In part four of his series on collectibles, Gary Kleyn examines some of the tax implications.
HOBBYISTS and serious collectible investors beware. When it comes to tax planning issues it makes no difference what your motives for holding collectibles are.
Regardless of whether you are dealing in collectibles for plea-sure or as a nest egg as part of your self-funded superannuation fund, the item will face the same capital gains rules when sold, according to Barrington Partners partner Roger Sullivan.
Mr Sullivan believes many people would not be aware of their responsibility to keep a proper record of assets bought and sold for personal use or as a collectible. Furthermore, he believes it is something the tax office tends not to worry about and would normally only pick up on if it was concerned with other aspects of an individual’s tax return.
“However, if someone is a serious collector then that does expose them to all the record keeping requirements,” Mr Sullivan said. “You need to keep a record of everything you buy. Most wouldn’t be aware that if they have sold things like jewellery they could be subject to capital gains tax.”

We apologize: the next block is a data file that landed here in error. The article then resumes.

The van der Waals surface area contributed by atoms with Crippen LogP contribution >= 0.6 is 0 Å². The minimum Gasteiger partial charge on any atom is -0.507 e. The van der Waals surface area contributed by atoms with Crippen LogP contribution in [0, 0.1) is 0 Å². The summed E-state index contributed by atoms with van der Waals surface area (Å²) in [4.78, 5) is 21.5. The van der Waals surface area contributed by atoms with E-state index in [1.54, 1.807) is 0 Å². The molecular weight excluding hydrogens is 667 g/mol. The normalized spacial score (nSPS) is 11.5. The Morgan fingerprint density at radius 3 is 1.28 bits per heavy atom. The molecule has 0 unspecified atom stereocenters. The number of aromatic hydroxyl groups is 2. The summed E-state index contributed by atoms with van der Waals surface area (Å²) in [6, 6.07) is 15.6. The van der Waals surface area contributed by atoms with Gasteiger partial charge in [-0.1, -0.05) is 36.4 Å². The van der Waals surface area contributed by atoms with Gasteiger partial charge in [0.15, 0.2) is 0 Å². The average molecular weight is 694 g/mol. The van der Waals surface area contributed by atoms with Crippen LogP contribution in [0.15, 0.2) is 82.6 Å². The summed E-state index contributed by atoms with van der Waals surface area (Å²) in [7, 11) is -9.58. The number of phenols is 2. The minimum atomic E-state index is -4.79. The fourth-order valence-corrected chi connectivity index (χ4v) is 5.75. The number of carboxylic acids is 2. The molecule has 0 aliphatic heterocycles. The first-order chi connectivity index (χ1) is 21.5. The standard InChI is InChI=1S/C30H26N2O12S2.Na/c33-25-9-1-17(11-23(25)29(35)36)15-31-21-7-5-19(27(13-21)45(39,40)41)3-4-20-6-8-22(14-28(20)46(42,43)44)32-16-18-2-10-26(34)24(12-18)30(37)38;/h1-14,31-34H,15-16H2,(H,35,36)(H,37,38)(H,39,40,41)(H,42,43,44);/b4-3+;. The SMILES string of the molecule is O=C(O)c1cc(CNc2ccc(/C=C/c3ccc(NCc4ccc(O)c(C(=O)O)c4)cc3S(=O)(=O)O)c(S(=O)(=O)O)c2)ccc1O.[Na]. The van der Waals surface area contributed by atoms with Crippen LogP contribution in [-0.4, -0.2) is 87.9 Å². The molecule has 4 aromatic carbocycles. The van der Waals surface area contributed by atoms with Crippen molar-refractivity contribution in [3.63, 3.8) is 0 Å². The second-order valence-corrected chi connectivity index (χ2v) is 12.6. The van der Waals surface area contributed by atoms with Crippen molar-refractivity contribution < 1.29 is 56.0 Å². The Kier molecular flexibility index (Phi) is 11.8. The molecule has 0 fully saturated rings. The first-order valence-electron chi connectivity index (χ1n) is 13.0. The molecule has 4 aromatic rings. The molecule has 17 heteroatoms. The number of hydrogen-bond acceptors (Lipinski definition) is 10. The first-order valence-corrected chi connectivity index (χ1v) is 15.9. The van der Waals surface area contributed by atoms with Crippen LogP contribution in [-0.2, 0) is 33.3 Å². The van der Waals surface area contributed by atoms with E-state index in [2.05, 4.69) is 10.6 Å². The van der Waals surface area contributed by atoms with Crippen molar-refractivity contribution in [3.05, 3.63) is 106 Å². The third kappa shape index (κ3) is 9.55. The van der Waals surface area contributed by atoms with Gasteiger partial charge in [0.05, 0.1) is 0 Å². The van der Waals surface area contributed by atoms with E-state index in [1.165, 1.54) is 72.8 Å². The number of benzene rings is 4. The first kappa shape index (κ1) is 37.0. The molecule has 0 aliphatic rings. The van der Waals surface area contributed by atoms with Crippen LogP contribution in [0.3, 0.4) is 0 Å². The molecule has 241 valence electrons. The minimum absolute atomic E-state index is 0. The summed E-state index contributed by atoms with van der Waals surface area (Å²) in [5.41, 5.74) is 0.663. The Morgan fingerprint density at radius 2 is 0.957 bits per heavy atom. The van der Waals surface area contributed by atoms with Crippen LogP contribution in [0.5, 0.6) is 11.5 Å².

Any expenses that arise while holding the collectible, such as insurance costs, and other spending including polishing or cleaning the collectible in order to enhance or improve the item, also should be kept. This may help minimise the tax damage if a profit is made on the sale.
Mr Sullivan believes many of the professional dealers already keep good records, given the nature of collectibles and the intrinsic value often associated with the history of the item. But having these records on file also makes it easier for the ATO to back check if any income is not properly declared.
Under the law, a collectible is defined as artwork, jewellery, an antique, coin, medallion, a rare folio, manuscript or book, a postage stamp or first day cover “that is used or kept mainly for your [or your associate’s] personal use or enjoyment”.
The law also covers a debt that arises from a collectible or an option or right to acquire any collectible.
Mr Sullivan also warns that, within the capital gains code, personal use assets and collectibles are segregated from general income items.
In effect, this means that any capital gains can only be subtracted by capital losses made within the same period from the sale of personal use or collectibles.
Chapter Three of the Income Tax Assessment Act 1997 division 108 sets out the methods that should be applied to capital gains and losses.
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